How to cite this article:
Sinan H, Saydam M, Demir P, Ozer M T, Demirbas S. Comparison of single-incision and conventional laparoscopic cholecystectomy in terms of quality of life, body image, and cosmesis. Niger J Clin Pract 2019;22:521-6

How to cite this URL:
Sinan H, Saydam M, Demir P, Ozer M T, Demirbas S. Comparison of single-incision and conventional laparoscopic cholecystectomy in terms of quality of life, body image, and cosmesis. Niger J Clin Pract [serial online] 2019 [cited 2019 Apr 22];22:521-6. Available from: http://www.njcponline.com/text.asp?2019/22/4/521/255918




   Introduction Top


Laparoscopic surgery has been performed routinely worldwide for surgical diseases of the gallbladder for about three decades. Conventional laparoscopic cholecystectomy (CLC) has been one of the minimally invasive techniques and has become the gold standard surgical procedure for gallbladder removal since 1985.[1] Single-incision laparoscopic surgery is another minimally invasive technique that was first used in 1998.[2] Various clinical studies have indicated that single-incision laparoscopic cholecystectomy (SILC) has many advantages over CLC. These include improved cosmesis, reduced postoperative pain, and shorter hospital stay.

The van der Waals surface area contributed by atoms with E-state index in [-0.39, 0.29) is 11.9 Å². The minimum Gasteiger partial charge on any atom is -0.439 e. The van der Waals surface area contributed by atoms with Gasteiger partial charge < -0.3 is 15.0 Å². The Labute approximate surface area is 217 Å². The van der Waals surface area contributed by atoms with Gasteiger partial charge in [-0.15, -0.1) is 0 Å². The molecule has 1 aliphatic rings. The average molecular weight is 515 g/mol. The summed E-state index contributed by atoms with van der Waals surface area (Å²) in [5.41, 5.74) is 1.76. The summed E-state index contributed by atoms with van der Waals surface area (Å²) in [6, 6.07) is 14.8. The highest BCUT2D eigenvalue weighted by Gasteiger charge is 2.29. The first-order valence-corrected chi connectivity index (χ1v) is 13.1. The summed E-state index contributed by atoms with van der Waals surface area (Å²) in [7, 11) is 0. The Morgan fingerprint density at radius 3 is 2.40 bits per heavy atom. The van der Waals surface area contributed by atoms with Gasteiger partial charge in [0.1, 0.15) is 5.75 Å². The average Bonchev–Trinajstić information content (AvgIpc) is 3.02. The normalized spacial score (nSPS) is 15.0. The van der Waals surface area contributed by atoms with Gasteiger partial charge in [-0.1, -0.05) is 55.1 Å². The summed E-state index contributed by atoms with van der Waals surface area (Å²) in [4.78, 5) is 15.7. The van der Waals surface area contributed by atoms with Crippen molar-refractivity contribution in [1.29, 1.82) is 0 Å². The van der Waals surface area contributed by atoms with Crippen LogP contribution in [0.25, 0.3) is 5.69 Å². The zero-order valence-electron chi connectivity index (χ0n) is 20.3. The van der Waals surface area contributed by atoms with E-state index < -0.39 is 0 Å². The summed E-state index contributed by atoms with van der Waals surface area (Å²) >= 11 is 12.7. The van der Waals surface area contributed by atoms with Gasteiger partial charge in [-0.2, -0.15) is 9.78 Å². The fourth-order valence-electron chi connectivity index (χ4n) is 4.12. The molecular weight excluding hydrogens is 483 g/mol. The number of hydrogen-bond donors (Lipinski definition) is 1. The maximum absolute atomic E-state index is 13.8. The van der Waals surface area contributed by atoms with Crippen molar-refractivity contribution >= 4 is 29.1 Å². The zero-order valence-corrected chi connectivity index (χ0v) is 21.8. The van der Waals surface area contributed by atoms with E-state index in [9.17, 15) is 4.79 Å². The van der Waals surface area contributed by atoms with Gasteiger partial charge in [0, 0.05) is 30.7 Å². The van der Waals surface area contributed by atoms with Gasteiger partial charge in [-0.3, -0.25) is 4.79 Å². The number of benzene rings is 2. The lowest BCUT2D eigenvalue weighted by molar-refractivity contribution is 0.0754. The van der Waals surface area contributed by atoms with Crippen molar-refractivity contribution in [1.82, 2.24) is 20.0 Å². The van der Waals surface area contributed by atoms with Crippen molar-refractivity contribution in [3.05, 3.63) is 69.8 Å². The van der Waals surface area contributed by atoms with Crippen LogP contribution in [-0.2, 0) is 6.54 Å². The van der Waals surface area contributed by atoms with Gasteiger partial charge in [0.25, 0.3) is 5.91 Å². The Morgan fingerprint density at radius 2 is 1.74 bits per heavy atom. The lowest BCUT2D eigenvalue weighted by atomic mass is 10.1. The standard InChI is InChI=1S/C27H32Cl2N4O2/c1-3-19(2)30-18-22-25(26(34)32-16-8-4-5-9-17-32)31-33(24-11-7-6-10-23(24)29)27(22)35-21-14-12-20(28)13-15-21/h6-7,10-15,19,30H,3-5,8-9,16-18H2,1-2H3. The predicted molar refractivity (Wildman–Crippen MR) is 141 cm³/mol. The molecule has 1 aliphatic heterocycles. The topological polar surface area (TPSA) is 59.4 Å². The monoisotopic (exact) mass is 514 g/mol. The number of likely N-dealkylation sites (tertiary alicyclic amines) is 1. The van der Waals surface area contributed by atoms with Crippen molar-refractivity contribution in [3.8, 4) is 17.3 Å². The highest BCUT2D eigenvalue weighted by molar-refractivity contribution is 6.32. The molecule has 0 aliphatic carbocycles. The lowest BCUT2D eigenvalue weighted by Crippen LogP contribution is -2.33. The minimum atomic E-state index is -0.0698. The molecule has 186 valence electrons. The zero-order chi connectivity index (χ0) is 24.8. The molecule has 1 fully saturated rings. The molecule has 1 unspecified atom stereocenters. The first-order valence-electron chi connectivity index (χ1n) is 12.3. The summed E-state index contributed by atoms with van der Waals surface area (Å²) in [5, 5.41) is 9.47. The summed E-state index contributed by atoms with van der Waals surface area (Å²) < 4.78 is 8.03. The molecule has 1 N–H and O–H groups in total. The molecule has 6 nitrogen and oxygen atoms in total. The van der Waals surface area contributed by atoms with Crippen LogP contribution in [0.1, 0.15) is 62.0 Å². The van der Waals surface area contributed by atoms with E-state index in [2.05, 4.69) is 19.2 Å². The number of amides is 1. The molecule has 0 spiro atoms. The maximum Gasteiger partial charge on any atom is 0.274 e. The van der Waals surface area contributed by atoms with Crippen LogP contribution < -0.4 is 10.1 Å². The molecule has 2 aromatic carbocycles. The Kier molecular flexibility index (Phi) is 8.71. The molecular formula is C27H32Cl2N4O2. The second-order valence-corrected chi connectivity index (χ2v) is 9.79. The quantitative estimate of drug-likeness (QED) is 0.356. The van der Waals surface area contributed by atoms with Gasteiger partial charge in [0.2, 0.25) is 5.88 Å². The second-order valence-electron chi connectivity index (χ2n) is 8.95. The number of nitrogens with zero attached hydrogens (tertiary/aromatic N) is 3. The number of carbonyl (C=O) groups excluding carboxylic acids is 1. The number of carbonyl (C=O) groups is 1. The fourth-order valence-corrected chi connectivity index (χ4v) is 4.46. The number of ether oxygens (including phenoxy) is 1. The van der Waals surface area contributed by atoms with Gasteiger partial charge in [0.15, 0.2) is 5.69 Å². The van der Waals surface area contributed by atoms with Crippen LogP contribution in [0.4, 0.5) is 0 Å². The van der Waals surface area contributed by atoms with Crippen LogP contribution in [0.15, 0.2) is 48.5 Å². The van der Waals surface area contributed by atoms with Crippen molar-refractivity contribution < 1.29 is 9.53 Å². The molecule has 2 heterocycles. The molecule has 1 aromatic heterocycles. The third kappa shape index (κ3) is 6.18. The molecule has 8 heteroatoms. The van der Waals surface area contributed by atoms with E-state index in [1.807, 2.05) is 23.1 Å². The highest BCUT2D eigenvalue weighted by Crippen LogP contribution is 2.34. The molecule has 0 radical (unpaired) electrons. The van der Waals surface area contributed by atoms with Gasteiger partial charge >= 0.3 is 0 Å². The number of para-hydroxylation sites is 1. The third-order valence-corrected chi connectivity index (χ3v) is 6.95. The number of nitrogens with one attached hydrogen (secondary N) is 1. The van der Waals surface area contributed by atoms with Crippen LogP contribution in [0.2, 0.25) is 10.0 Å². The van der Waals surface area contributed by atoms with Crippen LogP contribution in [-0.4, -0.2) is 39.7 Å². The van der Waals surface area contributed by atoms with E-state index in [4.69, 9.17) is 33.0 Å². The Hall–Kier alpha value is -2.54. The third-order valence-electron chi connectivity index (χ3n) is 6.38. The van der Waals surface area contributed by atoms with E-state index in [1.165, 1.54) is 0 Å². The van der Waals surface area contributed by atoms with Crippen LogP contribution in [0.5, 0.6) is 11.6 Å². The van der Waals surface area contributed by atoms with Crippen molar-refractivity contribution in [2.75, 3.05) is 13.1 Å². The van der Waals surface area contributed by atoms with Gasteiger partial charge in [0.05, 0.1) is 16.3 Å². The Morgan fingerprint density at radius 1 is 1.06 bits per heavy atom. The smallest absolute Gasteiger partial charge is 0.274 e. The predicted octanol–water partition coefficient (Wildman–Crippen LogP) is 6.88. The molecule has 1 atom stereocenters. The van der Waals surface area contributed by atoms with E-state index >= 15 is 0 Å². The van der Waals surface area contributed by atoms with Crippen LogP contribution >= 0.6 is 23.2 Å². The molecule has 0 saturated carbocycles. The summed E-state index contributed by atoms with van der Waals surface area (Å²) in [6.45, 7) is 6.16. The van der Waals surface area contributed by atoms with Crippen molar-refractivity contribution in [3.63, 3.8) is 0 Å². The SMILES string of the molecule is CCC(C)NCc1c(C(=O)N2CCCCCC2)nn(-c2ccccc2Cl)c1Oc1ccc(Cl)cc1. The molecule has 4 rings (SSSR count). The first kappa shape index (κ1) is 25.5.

Subjects and Methods Top


Study design

This retrospective clinical study was conducted in 2013 with the patients undergoing SILC and CLC between January 2011 and March 2013 in Gulhane Military Medical Academy, Turkey. The study protocol was approved by the local Ethics Council (number 1648. 4-70), and registered on ClinicalTrials.gov (ID number NCT02417857). Detailed files of the patients who had undergone surgery by these two techniques were obtained from hospital archives through the patients' communication numbers, and the patients were contacted. The patients were invited to the hospital to participate in a survey. Fifty-eight patients who had undergone surgery[3] were divided into two groups: 28 patients who underwent SILC (designated as Group 1) and 30 patients who underwent CLC (designated as Group 2). All study participants received detailed information about the study and confirmed their willingness to participate via a written consent form.

Obtaining ınformation from the questionnaires